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Family Thanksgiving
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 “Mom! Do you want to see something really sick?” Our teenage daughter spoke with such urgency that I immediately looked up from my computer. “Look at this,” she said, handing me two brochures that had come in the mail. They showed a stark contrast between two different worlds. I’m not sure I would have automatically compared the two, but our daughter is always looking out for the underdog—and many times making me more aware.

One brochure was from a worldwide organization whose mission is to feed starving children around the world. The front read, “Every minute of every day, 9 children die by the hand of a silent killer. Hunger.”1 Underneath this startling fact was a picture of a five-year-old boy. Because he has never had enough to eat, he suffers from bloating, pain, stunted growth and brain damage. The boy isn’t just a face. He has a name. It’s Mugiraneza. The brochure stated that, “Your gift of $14 multiplies to feed 2 families for an entire month.”

The other brochure was from a mail order company that sells fruit and candy baskets for the holidays. “Look at this!” my activist daughter said, pointing to one add that offered a box of 16 pieces of fruit for…$36.95. For the price of one box of fancy packaged pears, you could feed 2 families in a third world country for a month.

Multiplying the Food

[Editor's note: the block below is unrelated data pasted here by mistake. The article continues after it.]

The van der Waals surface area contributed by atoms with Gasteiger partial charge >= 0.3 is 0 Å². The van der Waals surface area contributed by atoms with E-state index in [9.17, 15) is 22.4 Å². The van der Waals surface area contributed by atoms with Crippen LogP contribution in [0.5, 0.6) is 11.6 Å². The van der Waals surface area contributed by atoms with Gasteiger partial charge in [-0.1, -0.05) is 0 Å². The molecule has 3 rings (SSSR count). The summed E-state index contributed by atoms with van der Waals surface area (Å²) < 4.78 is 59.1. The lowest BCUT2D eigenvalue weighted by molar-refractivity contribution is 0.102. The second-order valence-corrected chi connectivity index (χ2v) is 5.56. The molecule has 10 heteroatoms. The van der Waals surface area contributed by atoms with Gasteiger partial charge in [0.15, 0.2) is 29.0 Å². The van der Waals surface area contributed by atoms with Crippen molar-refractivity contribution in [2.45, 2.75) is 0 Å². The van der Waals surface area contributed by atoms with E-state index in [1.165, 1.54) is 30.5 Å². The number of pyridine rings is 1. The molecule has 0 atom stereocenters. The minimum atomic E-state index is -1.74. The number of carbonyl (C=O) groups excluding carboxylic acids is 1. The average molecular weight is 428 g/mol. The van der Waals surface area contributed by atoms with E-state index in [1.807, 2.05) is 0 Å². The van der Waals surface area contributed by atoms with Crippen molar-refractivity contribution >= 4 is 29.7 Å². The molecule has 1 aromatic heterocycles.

I couldn’t forget the words of the first brochure: “Your gift of $14 multiplies to feed….” Where else had I heard of food multiplying? It’s the story of Jesus feeding a multitude with just five loaves of bread and two fish. Humanly speaking, this simple meal couldn’t have possibly fed 5,000 men, plus women and children. But Luke 9:16, 17 says, “Taking the five loaves and the two fish and looking up to heaven, he gave thanks and broke them. Then he gave them to the disciples to set before the people. They all ate and were satisfied….”

Can Jesus use your family to multiply food this Thanksgiving? If you're blessed with wealth, you can send enough money overseas to feed dozens of families. Or maybe you can feed only one—but that’s one less hungry person. Locally you can support your food bank by organizing a canned food drive or by taking food directly there yourself. Your family can serve a meal at a local mission. Or maybe your family’s way of feeding the hungry at Thanksgiving is setting another place at your own table for someone who would otherwise go hungry.

Thanksgiving is made up of two words. And for our family, we need to experience both to make this holiday what we feel it’s suppose to be. So we give thanks for what we have (though at times we may feel we’re lacking in the “wants” category!). But we also give. And whether it’s giving money, time, or possessions, we always walk away with that good holiday feeling. The feeling that our little family of three can make a difference, however small.

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By Nancy Canwell. Copyright © 2008 by GraceNotes. All rights reserved. Use of this material is subject to usage guidelines. Scripture take from the NEW INTERNATIONAL VERSION.

1 World Vision

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